# Dive into Fractions: How to Solve Addition and Subtraction Word Problems

Welcome back, budding mathematicians! Today, we'll explore a new exciting topic: word problems involving addition and subtraction of fractions. Don't let the term 'word problems' intimidate you. With some simple steps, you can tackle these like a pro.

## Adding and Subtracting Fractions: A Refresher

Adding and subtracting fractions involves a little more than adding and subtracting whole numbers, but the concept is pretty straightforward. It revolves around the idea of finding a common denominator, which is a shared multiple of the denominators of the fractions involved.

## Step-by-Step Guide: Adding and Subtracting Fractions in Word Problems

### Step 1: Understand the Problem

Read the problem carefully. Understand what is being asked and identify the fractions you will need to add or subtract.

### Step 2: Find the Common Denominator

This is perhaps the trickiest part. The denominators of the fractions must be the same before you can add or subtract them. To find the common denominator, look for the least common multiple (LCM) of the denominators.

### Step 3: Adjust the Fractions

Once you have the common denominator, adjust the fractions by multiplying the numerator and denominator by the same number so that the denominator matches the common denominator.

### Step 4: Add or Subtract

Now, add or subtract the numerators of the fractions. The denominator remains the same.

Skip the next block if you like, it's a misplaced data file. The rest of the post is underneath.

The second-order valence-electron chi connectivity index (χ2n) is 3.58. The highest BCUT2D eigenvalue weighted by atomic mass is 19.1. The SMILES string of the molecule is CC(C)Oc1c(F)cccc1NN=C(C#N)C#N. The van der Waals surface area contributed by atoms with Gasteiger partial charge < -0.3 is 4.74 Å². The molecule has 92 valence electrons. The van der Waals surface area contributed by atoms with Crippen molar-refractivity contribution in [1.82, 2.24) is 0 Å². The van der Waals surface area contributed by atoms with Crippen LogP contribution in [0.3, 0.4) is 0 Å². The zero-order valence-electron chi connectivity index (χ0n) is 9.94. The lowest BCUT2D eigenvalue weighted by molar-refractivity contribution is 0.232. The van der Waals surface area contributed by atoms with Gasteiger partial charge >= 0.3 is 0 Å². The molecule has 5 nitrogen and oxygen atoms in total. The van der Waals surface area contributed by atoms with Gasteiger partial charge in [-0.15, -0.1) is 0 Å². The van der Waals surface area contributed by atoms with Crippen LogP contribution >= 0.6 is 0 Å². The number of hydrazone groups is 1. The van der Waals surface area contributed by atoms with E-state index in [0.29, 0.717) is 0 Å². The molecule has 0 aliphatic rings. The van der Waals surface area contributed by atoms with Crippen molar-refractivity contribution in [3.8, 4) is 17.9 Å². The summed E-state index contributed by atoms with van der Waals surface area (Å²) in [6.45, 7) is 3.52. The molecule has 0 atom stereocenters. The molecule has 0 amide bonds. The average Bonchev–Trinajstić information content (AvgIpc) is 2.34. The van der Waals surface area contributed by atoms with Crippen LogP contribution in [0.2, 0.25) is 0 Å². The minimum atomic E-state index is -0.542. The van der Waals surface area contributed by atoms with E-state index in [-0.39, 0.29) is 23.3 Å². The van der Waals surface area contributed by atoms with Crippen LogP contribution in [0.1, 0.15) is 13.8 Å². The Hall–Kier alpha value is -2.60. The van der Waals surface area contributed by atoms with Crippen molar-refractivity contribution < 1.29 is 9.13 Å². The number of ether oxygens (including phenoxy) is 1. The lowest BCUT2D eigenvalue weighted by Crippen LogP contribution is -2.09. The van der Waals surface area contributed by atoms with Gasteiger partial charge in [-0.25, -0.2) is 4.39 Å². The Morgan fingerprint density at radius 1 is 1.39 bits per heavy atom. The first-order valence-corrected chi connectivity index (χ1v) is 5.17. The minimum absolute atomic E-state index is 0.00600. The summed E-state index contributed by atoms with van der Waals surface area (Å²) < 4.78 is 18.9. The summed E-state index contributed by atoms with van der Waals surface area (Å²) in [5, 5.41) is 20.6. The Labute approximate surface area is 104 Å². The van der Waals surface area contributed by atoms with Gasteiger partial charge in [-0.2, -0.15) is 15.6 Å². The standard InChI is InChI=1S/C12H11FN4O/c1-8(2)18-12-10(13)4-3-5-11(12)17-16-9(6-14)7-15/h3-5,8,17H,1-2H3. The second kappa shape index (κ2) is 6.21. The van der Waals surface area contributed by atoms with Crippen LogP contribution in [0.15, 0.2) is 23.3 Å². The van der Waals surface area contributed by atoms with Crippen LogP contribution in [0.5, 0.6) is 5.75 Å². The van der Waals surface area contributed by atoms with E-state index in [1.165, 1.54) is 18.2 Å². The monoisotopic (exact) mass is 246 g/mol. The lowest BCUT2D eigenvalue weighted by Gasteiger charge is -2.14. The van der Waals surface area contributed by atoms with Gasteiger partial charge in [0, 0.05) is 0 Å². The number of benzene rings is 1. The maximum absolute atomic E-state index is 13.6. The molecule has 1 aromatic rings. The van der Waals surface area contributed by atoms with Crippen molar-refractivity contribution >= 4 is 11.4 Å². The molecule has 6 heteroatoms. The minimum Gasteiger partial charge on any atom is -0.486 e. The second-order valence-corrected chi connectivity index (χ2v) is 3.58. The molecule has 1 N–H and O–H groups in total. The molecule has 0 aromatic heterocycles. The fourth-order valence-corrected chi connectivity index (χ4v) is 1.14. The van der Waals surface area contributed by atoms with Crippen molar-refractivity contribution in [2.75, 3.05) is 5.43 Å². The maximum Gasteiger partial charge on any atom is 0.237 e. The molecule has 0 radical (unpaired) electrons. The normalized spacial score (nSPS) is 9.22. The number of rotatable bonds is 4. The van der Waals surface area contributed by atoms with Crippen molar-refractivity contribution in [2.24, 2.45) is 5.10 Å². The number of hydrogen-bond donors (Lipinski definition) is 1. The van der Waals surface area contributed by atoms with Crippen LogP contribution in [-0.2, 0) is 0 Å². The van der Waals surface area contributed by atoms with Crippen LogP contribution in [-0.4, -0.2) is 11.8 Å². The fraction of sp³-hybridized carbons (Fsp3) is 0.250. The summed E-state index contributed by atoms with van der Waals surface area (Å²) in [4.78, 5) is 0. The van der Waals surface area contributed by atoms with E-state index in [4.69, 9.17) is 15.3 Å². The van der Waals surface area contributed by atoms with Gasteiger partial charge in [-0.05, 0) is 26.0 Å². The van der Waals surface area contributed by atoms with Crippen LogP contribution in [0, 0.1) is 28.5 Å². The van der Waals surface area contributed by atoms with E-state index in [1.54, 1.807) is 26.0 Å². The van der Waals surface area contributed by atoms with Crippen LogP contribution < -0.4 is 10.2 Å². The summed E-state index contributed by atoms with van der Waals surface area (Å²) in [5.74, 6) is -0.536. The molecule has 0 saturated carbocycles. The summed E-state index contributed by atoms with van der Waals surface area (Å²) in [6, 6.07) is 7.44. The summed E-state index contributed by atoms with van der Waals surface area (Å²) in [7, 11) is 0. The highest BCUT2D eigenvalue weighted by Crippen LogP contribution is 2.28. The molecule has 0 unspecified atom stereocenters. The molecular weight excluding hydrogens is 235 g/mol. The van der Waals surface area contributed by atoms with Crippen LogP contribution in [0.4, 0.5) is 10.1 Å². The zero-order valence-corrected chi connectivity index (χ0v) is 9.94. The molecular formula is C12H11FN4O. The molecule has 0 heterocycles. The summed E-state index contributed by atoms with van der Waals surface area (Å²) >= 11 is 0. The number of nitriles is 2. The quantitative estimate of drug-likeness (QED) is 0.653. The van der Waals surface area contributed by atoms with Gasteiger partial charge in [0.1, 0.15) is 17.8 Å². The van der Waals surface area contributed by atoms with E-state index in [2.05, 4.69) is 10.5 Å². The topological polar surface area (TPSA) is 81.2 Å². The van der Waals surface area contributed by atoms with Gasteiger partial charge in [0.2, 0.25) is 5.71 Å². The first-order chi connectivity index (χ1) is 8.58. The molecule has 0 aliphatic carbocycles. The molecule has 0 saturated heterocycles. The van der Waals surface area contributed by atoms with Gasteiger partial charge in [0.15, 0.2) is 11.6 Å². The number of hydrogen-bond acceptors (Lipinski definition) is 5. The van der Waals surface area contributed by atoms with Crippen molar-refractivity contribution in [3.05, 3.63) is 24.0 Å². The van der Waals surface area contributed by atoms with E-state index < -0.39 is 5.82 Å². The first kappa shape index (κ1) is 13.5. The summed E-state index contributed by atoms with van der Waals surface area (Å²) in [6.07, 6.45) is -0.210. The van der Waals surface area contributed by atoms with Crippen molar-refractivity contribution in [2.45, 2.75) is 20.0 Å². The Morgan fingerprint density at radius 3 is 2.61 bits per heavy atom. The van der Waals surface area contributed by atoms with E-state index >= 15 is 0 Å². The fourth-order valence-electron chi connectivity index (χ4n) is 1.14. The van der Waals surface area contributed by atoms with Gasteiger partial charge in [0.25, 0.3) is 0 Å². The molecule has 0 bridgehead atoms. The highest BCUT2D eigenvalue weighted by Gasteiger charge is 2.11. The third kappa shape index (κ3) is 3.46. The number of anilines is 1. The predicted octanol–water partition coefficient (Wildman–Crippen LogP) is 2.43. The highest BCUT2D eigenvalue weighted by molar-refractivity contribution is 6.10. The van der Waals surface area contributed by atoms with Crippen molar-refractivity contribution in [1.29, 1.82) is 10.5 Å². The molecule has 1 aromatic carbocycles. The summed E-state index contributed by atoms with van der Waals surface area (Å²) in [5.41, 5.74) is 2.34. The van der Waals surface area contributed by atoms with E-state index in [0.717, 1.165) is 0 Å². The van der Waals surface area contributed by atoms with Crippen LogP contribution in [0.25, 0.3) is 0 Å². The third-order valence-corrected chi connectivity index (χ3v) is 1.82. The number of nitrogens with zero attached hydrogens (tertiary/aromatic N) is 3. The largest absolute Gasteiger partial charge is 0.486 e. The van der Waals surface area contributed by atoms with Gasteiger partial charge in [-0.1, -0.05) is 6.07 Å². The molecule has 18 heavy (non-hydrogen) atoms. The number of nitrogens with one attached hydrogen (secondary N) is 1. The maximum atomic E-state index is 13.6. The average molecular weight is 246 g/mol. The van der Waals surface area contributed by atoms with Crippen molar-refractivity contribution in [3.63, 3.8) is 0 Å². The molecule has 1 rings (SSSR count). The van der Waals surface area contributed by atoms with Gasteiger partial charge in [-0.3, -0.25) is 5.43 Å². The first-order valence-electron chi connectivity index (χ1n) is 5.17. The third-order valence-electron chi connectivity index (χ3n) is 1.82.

### Step 5: Simplify the Answer

After performing the operation, simplify your answer if possible. This may involve reducing the fraction to its lowest term.

### Step 6: Write the Answer

Finally, write down your answer, making sure it correctly answers the question asked in the word problem.

Now, let’s see this process in action:

Ella has \(\frac{2}{3}\) of a chocolate bar left, and her friend Mia has \(\frac{1}{2}\) of a chocolate bar left. How much chocolate do they have together?

- Understand the problem: We need to add \(\frac{2}{3}\) and \(\frac{1}{2}\).
- Find the common denominator: The LCM of \(3\) and \(2\) is \(6\).
- Adjust the fractions: \(\frac{2}{3}\) becomes \(\frac{4}{6}\), and \(\frac{1}{2}\) becomes \(\frac{3}{6}\).
- Add the fractions: \(\frac{4}{6} + \frac{3}{6} = \frac{7}{6}\).
- Simplify the answer: \(\frac{7}{6}\) can be written as \(1\frac{1}{6}\).
- Write the answer: Ella and Mia have \(1\frac{1}{6}\) chocolate bars together.

Remember, the key to mastering word problems involving fractions is practice. So, roll up your sleeves and dive in!

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